4:09pm Sunday 11th May 2014
By Simon Parker
Altrincham 2, Guiseley 1 (aet)
Mark Bower can expect some sleepless nights when he becomes a dad again next month.
But it was a raging case of the ‘if onlys’ that caused the weekend insomnia for the Guiseley boss.
If only he had been allowed to play close confidante and midfield mainstay Danny Boshell.
If only ever-present winger Wayne Brooksby had not been hammered from pillar to post at North Ferriby the week before and forced out of contention with a broken jaw.
If only the injured bodies of Danny Forrest or Oli Johnson had been able to stand up to another half an hour or so.
If only Altrincham had never brought on Greg Wilkinson.
As Altrincham gallivanted with their trophy in the Manchester rain, Bower and Boshell stood in isolation – left on the outside looking in. Welcome to the unforgiving world of football management.
The former City defender has had the Midas touch since that difficult first month came to a head with a second-half capitulation on the same Moss Lane pitch.
There was never any danger of a repeat of that sorry showing on Saturday but the agony after the final whistle felt ten times worse.
The shiny cup for winning the Skrill North play-off is a decent addition to the trophy cabinet. But the real prize is that golden ticket to the Conference Premier – and Guiseley were that close.
They have been here before, of course, much too often. This was the fourth year in a row that they fell short in the knock-out stage.
But this was too painful. As Forrest said later, he would rather have been beaten in the lottery of penalties.
The match was in the first of three added minutes at the end of extra-time when the ball broke kindly for Wilkinson to pierce a dagger through the heart of the Lions.
The Altrincham substitute had been in the game a matter of seconds – it was his first touch – and Lee Sinnott had only brought him on to take one of the spot-kicks.
No wonder Bower, and no doubt all his players and the 794-strong Yorkshire contingent in a rammed 4,632 crowd, will have tossed and turned through the early hours.
Sinnott consoled his one-time Valley Parade team-mate afterwards with the message that Guiseley can put it right next season and win the league itself – anything to avoid going through the play-off agony once more. But that won’t ease these memories for a long while.
For the first 20 minutes, it seemed that past ghosts would haunt the visitors. Guiseley looked hesitant – “rabbits caught in the headlights” according to the manager – as Alty knocked the ball round confidently on a difficult surface.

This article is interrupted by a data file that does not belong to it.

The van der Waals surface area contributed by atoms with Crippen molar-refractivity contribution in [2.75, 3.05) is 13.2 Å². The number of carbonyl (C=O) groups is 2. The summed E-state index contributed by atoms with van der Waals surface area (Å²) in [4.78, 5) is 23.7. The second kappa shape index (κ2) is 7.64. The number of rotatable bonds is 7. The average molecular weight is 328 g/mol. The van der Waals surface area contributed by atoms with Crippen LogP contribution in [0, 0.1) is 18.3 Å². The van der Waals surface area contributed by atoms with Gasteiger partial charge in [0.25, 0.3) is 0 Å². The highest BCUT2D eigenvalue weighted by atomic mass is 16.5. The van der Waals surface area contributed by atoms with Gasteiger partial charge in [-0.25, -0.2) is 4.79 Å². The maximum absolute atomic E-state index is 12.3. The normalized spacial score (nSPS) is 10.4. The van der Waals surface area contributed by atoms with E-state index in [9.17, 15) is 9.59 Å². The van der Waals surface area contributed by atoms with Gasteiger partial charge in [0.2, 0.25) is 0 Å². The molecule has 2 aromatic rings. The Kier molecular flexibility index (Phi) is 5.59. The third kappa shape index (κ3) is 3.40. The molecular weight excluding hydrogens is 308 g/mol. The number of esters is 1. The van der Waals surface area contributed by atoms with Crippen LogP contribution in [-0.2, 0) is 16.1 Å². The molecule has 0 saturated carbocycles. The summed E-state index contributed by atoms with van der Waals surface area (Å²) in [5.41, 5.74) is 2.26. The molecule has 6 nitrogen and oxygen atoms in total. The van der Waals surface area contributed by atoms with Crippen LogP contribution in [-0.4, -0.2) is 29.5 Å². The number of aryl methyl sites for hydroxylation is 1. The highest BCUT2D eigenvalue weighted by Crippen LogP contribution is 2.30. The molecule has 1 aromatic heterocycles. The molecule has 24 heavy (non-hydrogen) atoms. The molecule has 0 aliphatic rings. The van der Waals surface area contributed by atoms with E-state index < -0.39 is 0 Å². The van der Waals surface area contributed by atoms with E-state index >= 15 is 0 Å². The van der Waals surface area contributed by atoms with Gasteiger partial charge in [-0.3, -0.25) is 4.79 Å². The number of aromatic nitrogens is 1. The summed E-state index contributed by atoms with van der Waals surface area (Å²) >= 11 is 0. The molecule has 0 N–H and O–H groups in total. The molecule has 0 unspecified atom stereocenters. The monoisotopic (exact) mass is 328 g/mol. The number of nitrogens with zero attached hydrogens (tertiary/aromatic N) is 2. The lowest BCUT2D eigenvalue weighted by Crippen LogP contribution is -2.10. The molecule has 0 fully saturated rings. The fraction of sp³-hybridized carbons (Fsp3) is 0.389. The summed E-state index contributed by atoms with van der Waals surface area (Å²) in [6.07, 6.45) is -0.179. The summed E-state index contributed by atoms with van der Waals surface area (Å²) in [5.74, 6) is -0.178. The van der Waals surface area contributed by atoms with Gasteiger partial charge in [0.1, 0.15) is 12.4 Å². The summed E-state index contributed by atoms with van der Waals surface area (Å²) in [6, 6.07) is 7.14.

There was an early let-off from former Farsley hitman Damian Reeves, who cleared the bar when clean through on goalkeeper Steve Drench.
Reeves and ex-Guiseley goal machine James Walshaw had been highlighted as the biggest threat. The fact that both were subbed shows how effectively they were marshalled, though the departure of Reeves in the last knockings of the afternoon was to have devastating consequences.
Guiseley settled and grew into the game. Alex Johnson leaned back and lifted a good chance into the packed away terrace but it was his namesake on the right wing who led the response.
Oli Johnson is usually employed as an impact sub because of his long-standing groin problems, which prevent him playing a full game.
With Brooksby sidelined, Bower handed Johnson a rare start to see how long he could get out of him.
Johnson managed until four minutes short of the 90 when the cramp became too much. Alty left back Adam Griffin must have been elated to see him go.
The winger should have fired Guiseley in front just before the break after shrugging off his marker once again. But keeper Stuart Coburn flung out a leg at his close-range shot and the deflection somehow carried over the woodwork.
There was another glorious opportunity three minutes into the second half. Adam Boyes flicked on Andy Holdsworth’s free-kick and it dropped to centre-half Danny Ellis ten yards out.
It was a case of right place, wrong man as the defender’s reticence with a side-foot volley allowed Coburn time to make the save.
That looked a costly miss as Altrincham struck from their next attack. Tricky winger Nicky Clee fed Walshaw in the corner of the box and he pulled it back for James Lawrie to steer just inside the post.
Bower brought on Forrest in response and Guiseley cleared their heads to plot a recovery – and it was the Bantams connection that delivered as Forrest got the decisive touch to divert Jake Lawlor’s thumping header beyond Coburn.
The contest became more open and Drench defied Altrincham sub Kyle Perry. Unfortunately Forrest had to call it quits after half an hour as his troublesome calf, which had made him a pre-match doubt, tightened up once more.
The enforced changes handed the momentum back to the home side for extra-time and Perry lamped a 30-yarder against the bar.
But Guiseley survived the odd scare as both teams girded themselves for the seemingly inevitable penalty shoot-out.
Then, after 121 minutes of combat, Altrincham launched another ball over the top of the tiring yellow ranks.
The fresher legs of the subs got there first as Perry committed Drench to racing from his goal. The keeper made the block but was taken out of the play by the burly striker, allowing Wilkinson to make his first contact with the ball the winning one by shooting into the unprotected net.
Finales have never been so cruel.
Altrincham: Coburn, Densmore, Havern, Leather, Griffin (Marshall 102), Lawrie, Moult, Richman, Clee, Walshaw (Perry 74), Reeves (Wilkinson 119). Subs (not used): Doughty, Saunders.
Guiseley: Drench, Holdsworth, Hall, Ellis, Parker, Lawlor, Potts, O Johnson (Holsgrove 86), Boyes, A Johnson (Forrest 56, Meynell 86), Rothery. Subs (not used): Harrison, Dickinson.
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